K.J.H. Lenstra1, L. Fu1, M. van der Vegt1

1 Utrecht University, This email address is being protected from spambots. You need JavaScript enabled to view it.


Sedimentation of the Dutch Wadden Sea during the last century was a direct result of human interventions, such as the construction of the Afsluitdijk and the closure of the Lauwerszee. Most of the sediment was supplied by the ebb-tidal deltas, which had a significant loss in sediment volume. Accelerated sea level rise will cause an additional need for sediment in the Dutch Wadden Sea, but it is unlikely that the remaining ebb-tidal deltas can deliver this. Therefore, mega nourishments (~20·106 m3) of ebb-tidal deltas are considered and in 2018 a nourishment of ~5·106 m3 has been implemented at the ebb-tidal delta of Ameland. However, the question is how ebb-tidal deltas will respond to these nourishments. For example, will the sediment indeed be transported into the tidal basin and does this depend on the location of the nourishment? Furthermore, many ebb-tidal deltas show a cyclic pattern of shoal formation, migration and attachment to the downdrift coast and it is highly uncertain how this cyclic evolution is affected by nourishments.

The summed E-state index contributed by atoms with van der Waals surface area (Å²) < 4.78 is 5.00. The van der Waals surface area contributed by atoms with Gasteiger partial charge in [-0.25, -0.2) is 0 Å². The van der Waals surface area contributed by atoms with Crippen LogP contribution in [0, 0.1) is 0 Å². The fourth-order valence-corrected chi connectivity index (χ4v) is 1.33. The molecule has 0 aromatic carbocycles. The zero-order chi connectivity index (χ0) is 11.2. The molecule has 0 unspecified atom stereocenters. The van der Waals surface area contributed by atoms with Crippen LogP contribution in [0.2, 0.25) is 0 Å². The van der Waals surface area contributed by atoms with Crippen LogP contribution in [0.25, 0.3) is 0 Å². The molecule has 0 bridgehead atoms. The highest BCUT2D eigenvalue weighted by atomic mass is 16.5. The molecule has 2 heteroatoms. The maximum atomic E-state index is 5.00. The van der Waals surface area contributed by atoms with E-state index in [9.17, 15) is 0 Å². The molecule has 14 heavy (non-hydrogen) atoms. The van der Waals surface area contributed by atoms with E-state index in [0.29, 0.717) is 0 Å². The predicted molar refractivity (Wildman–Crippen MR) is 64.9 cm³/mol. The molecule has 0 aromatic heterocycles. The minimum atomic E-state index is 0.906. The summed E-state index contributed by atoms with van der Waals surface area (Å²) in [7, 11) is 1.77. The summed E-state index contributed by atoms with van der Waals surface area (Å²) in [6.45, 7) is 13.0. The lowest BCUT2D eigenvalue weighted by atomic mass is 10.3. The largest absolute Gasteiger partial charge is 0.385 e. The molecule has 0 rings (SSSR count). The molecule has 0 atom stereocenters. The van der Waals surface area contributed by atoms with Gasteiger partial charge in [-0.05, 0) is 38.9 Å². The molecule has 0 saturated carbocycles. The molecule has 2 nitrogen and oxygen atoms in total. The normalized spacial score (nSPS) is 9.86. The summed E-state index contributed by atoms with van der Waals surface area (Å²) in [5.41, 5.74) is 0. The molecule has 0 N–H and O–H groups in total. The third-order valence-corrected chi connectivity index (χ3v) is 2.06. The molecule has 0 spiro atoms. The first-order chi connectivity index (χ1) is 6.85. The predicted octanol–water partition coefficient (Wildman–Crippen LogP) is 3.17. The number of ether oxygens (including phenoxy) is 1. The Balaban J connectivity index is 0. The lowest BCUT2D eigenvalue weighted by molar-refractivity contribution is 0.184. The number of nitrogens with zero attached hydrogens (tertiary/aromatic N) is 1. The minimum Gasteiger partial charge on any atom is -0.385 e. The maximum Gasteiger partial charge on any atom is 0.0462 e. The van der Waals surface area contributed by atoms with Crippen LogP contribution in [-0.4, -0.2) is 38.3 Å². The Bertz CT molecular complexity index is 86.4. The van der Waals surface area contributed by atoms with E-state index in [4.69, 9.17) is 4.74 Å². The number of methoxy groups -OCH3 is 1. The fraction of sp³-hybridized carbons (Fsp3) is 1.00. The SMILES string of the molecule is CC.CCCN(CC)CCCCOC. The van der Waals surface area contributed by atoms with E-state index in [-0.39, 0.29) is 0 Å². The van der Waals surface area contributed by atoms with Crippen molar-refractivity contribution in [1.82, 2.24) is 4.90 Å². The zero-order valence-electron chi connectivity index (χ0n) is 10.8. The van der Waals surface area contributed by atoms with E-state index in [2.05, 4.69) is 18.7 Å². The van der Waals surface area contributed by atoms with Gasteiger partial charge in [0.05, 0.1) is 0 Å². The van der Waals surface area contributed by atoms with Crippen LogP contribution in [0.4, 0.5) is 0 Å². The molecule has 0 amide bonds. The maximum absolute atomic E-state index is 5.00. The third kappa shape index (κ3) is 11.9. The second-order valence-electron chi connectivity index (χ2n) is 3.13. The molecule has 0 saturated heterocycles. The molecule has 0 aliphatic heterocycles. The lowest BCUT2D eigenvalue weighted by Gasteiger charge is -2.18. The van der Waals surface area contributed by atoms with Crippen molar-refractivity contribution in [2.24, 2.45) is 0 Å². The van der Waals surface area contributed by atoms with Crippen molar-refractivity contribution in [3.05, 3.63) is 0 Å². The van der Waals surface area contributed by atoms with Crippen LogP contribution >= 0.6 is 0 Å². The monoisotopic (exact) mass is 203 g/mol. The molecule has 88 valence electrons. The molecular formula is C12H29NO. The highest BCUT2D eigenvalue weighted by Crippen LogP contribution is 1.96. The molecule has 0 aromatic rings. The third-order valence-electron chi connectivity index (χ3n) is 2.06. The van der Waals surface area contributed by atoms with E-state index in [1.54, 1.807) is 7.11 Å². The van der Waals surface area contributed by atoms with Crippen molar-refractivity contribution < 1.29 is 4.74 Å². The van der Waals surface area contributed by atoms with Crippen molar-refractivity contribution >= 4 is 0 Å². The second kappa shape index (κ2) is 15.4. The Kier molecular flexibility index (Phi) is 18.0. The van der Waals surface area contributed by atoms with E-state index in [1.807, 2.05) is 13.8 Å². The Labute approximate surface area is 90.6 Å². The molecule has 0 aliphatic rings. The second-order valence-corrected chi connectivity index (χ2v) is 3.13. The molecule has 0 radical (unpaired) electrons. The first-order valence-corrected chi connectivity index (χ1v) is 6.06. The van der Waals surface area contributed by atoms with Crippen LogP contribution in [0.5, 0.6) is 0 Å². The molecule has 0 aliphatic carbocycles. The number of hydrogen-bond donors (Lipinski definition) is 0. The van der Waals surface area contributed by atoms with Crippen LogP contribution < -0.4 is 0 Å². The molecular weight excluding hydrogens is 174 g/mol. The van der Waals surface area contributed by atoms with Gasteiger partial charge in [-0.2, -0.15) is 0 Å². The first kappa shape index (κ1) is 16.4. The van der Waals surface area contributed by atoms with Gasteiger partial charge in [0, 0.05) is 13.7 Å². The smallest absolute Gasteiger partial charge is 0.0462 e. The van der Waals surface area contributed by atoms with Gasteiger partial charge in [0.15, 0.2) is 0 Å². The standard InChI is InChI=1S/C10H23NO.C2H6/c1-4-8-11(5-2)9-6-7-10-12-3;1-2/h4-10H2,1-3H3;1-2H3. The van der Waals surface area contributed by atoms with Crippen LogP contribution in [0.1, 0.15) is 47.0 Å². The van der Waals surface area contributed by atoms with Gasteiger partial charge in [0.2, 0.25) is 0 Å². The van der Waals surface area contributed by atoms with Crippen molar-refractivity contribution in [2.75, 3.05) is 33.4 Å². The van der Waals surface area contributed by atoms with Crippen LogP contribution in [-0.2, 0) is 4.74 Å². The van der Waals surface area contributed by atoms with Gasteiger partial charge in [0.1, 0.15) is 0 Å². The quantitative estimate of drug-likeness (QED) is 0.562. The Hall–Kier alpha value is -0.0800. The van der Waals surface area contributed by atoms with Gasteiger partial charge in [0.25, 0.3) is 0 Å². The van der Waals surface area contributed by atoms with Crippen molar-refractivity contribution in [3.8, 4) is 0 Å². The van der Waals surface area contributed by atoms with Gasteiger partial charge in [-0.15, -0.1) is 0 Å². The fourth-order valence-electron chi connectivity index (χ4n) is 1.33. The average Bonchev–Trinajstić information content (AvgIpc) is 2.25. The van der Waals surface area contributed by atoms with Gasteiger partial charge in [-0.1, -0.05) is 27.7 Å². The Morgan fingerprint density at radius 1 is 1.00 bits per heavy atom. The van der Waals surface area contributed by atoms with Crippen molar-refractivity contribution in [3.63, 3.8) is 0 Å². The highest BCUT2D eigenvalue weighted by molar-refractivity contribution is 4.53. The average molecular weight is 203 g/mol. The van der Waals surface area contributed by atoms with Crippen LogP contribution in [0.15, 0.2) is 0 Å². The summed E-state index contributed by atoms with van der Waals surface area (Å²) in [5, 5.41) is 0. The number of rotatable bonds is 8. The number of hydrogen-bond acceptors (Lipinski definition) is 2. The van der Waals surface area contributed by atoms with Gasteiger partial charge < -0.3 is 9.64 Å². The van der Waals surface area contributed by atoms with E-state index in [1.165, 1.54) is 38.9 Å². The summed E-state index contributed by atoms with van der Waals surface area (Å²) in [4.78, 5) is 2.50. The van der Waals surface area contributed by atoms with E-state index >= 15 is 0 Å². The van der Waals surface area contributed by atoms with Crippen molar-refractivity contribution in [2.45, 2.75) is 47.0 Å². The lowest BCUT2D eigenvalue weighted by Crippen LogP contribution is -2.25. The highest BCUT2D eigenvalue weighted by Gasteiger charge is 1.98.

Here, we studied the long-term (>years) morphological effect of nourishments on cyclic channel-shoal dynamics. Using an idealized geometry and simplified forcing in Delft3D/SWAN, we implemented and studied the morphodynamic evolution of ebb-tidal deltas for a wide range of possible nourishments, varying in size, location and phase of the cyclic behavior. We compared our results with a base case model simulation without nourishment which showed clear patterns of channel-shoal dynamics resembling those observed in the Wadden Sea.


Our results show that the nourishments accelerate the natural cyclic behavior, where different nourishment locations show different effects. Nourishing the updrift shoal reduces the period between successive shoal attachments by 30% (see figure 1), whereas this is only 15% if the nourishment is placed in one of the channels. Surprisingly, most of the nourished sand remained in the updrift side of ebb-tidal delta, even during the channel and shoal migration. This indicates that the nourished sediment causes morphological changes by adjusting the patterns of sediment transport rather than directly feeding the shoal that attaches to the downdrift island. As a result, the volume of the ebb-tidal delta is higher than in the base case model simulation, even after several shoal attachments. Furthermore, any nourishment initially results in additional sediment transport into the tidal basin. However, this effect is limited to the first cycle of the modeled channel-shoal dynamics.

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Figure 1. Depth obtained in model simulation with (left) and without (right) nourishment at the updrift shoal at the moment of nourishment placement (3200 modeled days) and 600 days hereafter. It can be seen that the nourished ebb-tidal delta is close to shoal attachment and new channel has formed, whereas the base case is still in the preceding phase of channel rotation and shoal growth.

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